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Orange schools, other Northeast Ohio districts reconsidering in-person instruction amid rising COVID-19 cases in the state

Orange's superintendent says he is confident in the district's hybrid plan for a return to school.

PEPPER PIKE, Ohio — Learning remotely from home for months, students in the Orange School District in eastern Cuyahoga County were preparing to return to part-time, in-class instruction Monday.

But after the county’s infection rate earned a red designation on the state’s risk scale, school officials postponed a return to the classroom. 

Superintendent Lynn Campbell wrote in an email to parents Thursday:

"The health and safety of our students, staff and community are at the forefront of our decision making as we navigate through providing your children with a quality educational experience during the ongoing pandemic. Our intent was to offer the hybrid in-person/remote learning model beginning Monday, October 19th. Due to Cuyahoga County’s move today (10/15) to Level 3 - Red on the Ohio Department of Health Advisory System, I regret to inform you that we will need to postpone our plans and remain 100% Full Remote learning next week."

RELATED: Cleveland Metropolitan School District pulls back partial reopening plan in response to COVID-19 surge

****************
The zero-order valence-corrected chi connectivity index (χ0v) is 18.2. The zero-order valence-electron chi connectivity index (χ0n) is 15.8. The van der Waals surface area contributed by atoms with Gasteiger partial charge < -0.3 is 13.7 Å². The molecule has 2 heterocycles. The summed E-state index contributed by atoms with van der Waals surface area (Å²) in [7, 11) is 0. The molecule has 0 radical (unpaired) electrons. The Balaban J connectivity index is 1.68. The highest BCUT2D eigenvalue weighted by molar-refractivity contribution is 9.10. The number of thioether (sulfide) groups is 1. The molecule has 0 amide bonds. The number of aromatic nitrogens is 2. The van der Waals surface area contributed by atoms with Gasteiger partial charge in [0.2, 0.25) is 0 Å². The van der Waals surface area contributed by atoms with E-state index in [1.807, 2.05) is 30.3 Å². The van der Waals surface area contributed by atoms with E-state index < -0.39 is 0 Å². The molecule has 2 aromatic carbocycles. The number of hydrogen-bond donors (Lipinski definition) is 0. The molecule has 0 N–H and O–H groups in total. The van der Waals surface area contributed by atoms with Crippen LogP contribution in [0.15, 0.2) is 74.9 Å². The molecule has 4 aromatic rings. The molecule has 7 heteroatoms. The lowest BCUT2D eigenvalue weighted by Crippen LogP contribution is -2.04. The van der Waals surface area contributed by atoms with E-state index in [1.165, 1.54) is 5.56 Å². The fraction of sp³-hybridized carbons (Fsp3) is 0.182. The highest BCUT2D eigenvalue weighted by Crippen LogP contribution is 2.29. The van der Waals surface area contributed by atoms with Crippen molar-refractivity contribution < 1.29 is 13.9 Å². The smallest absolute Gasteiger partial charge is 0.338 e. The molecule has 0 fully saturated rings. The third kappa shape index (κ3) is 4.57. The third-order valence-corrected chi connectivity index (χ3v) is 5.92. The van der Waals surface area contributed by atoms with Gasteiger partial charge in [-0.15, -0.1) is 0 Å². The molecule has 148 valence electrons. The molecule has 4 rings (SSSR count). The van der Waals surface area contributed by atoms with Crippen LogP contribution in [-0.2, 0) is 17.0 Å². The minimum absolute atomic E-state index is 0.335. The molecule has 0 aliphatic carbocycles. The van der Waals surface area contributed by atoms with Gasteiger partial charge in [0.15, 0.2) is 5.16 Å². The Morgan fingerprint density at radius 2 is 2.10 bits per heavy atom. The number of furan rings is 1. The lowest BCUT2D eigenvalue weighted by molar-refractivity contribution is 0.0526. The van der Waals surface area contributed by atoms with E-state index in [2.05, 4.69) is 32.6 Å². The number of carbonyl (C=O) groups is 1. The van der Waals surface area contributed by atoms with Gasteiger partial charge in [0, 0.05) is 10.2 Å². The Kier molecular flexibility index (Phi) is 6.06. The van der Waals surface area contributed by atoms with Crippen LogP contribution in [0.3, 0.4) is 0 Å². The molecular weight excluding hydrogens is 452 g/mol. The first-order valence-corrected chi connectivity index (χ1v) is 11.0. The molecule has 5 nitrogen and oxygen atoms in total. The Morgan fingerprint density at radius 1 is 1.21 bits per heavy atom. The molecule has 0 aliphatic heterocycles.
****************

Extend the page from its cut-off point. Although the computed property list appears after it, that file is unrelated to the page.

The news sparked a demonstration Friday at the board of education offices, where about a dozen parents gathered with signs.

"We should not be afraid," Erin Oakley, a parent of two grade schoolers, said. “Our kids need to go to school

"Right now, they are on Zoom for two-and-half hours a day and I commend the teachers. They are doing a good job and my kids are doing okay, but that’s it. Two-and-half hours a day and then they are left to work on their own.”

Oakley praised the district’s plan for hybrid teaching, and noted nearby districts have similar measures in place and are keeping kids in class.

RELATED: Ohio Department of Health to provide pop-up COVID-19 testing in Kent on Sunday

"Beachwood, Solon, they are sticking with their plans," she said. "If don’t every try, we are never going to be able to go back. We need to just try, and we need to trust the science."

Kim Ullner said the burden on working parents is growing, as well as the mental health toll on some teenagers disconnected from their school community.

"There are kids who are really struggling, who need help and not getting that help and there are families who are unable to provide the help they need," she said.  

RELATED: Latinx families struggle with remote learning; language barriers and technology issues increase problems exponentially

Campbell told 3News in an interview Friday afternoon the district’s hybrid plan is "very solid and will work," but that the district is pausing temporarily as coronavirus cases spike. He said he hopes to re-open soon, and the issue will be discussed at the next board meeting on Oct. 26th.

The Cleveland and Lakewood school districts also announced plans to delay plans to bring student back to the classroom. Other districts have said they are reconsidering plans.